Wednesday, March 1, 2017

Check-up or Check Out

It has been a whirlwind of activity since we landed in Elista, Kalmykia on Sunday: getting settled in our apartment, a Kalmyk holiday, registering with the dormitory and the university, seeing doctors for local health insurance, meeting many, many people...

The jet lag is wearing off, but we've still been needing a nap every afternoon - especially Ted who has been working in two languages, translating for me and trying to understand all the important information we're being given.

We have an excellent host in Valeriy (val-AIR-ee), Ted's Kalmyk friend from a previous visit. Valeriy is a professor of philosophy at Kalmyk State University and seems to know everybody in town. He has been very generous with his time, driving us all over Elista (a small city), helping us get set up with phone SIM cards, taking us grocery shopping, introducing us to people at the university, etc. He's about a foot shorter than Ted and walks twice as fast - a busy man!

Upon our arrival, Valeriy took us to his house, where his wife and mother had cooked us an amazing meal of plov (pilaf) and dumplings, compote (juice) made from berries his mother picked on the outskirts of the city, and Kalmyk tea (a milky, salty, buttery tea that I think is an acquired taste...).

I hardly know what to write about since so much has happened since we arrived! I feel that I can sympathize just the tiniest bit with the refugees, immigrants, and international students who come to the U.S. in that it has been a confusing, exhausting, and sometimes even scary experience "moving" to this unfamiliar land with its unfamiliar language and customs. 

Today, for example, Ted and I were required to get our blood drawn and chests x-rayed in order to qualify for the local health insurance (recommended by the Fulbright office). We first went to the free clinic to get our blood drawn - a scary prospect knowing that we'd be stuck with needles! 

Government run free clinic

Upon entering the building, we stepped into a long hallway lined on one side with benches full to capacity of people waiting to see the doctor. We were soon ushered into a small room where two nurses quickly sat us down on a bench and instructed us to roll up our sleeves. There wasn't time to freak out until the needle was already in our vein, but everything was clean and fresh - don't worry.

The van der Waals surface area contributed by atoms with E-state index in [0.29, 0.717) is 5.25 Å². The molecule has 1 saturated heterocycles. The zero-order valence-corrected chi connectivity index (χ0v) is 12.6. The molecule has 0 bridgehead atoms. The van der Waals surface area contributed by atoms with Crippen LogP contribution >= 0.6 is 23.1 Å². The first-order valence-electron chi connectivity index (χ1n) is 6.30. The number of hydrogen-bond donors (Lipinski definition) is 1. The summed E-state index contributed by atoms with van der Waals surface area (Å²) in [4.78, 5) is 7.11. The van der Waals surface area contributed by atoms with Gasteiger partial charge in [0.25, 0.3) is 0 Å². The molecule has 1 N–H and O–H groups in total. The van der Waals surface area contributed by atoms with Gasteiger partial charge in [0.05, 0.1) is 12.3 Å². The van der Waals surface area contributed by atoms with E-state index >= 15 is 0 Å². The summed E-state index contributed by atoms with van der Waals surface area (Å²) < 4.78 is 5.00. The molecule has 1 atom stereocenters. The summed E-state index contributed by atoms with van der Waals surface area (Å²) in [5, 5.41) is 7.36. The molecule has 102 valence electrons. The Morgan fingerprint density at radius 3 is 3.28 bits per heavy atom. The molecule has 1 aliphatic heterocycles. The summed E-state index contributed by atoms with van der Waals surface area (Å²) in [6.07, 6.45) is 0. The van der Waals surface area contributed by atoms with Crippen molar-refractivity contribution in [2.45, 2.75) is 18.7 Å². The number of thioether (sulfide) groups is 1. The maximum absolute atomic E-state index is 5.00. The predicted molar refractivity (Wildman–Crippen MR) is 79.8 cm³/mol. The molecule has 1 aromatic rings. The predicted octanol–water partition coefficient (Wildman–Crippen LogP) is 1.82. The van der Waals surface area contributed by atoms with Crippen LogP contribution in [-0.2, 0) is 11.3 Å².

Once the blood was drawn, we were told to hold a cotton ball against the puncture site and bend our elbow - not too unlike the U.S. except that we were given no band-aid to hold the cotton ball in place. Instead, we were required to deposit the cotton ball in a waste bin before leaving. Apparently there is a half a million ruble fine for taking that little cotton ball out of the building because it is tainted with blood. 

After that we walked to the next clinic where we would have our chests x-rayed to check for tuberculosis. Valeriy says professors at the university have to do this every year in order to keep their job because they interact with students. 

The second clinic was more like an American hospital, though there were some differences. Patients have to wear little plastic booties on their shoes, for instance, except that Ted couldn't get them over his giant feet! 

When you check in at this hospital you are given a card - like a hotel key card - that opens a little turnstile gate leading to the area of the hospital you are visiting. You have to check your coat with a woman at the coat check before going into your designated area (coat checks are seen in many places around here, including the Buddhist temple). 

Don't be fooled by the DMV-style number machine and signs - everyone just pushes to the front to check in.

When it was my turn to be x-rayed, I was told by the male technician to undress my top half and put my hair up (Ted was not allowed in the room with me to translate, so this was communicated to me through miming). There are no robes for privacy, just bare top. The x-ray itself took only a moment, and I was given a print-out of my lungs and an all-clear a few minutes later. 

It was all very quick and smooth (we had a chaperone from the university's international office to guide us through all this) and mostly painless, but it was a little overwhelming nonetheless. We didn't understand why we had to go through this - especially since Ted had a full physical in the U.S. as a Fulbright requirement - and medical facilities operate just a little bit differently here than we're used to. [Ted's Note: There's a trust-but-verify mentality here; for example, if our blood test turned up positive for certain diseases we'd have to leave the country right away. The U.S. has the same policy.] I couldn't help think about how scary it must be for immigrants who don't have an advocate or chaperone to hold their hand, so to speak. You really have to put your trust in the people who are poking, prodding, and x-raying you! 

So that was just over an hour of our day. There's simply too much to write about in one post, so look for more updates later in the week!

(The post title was Ted's idea)


  1. Brave Mackenzie- keep them coming!

  2. Nice chest. X-ray. You are a trooper. After this you can do anything.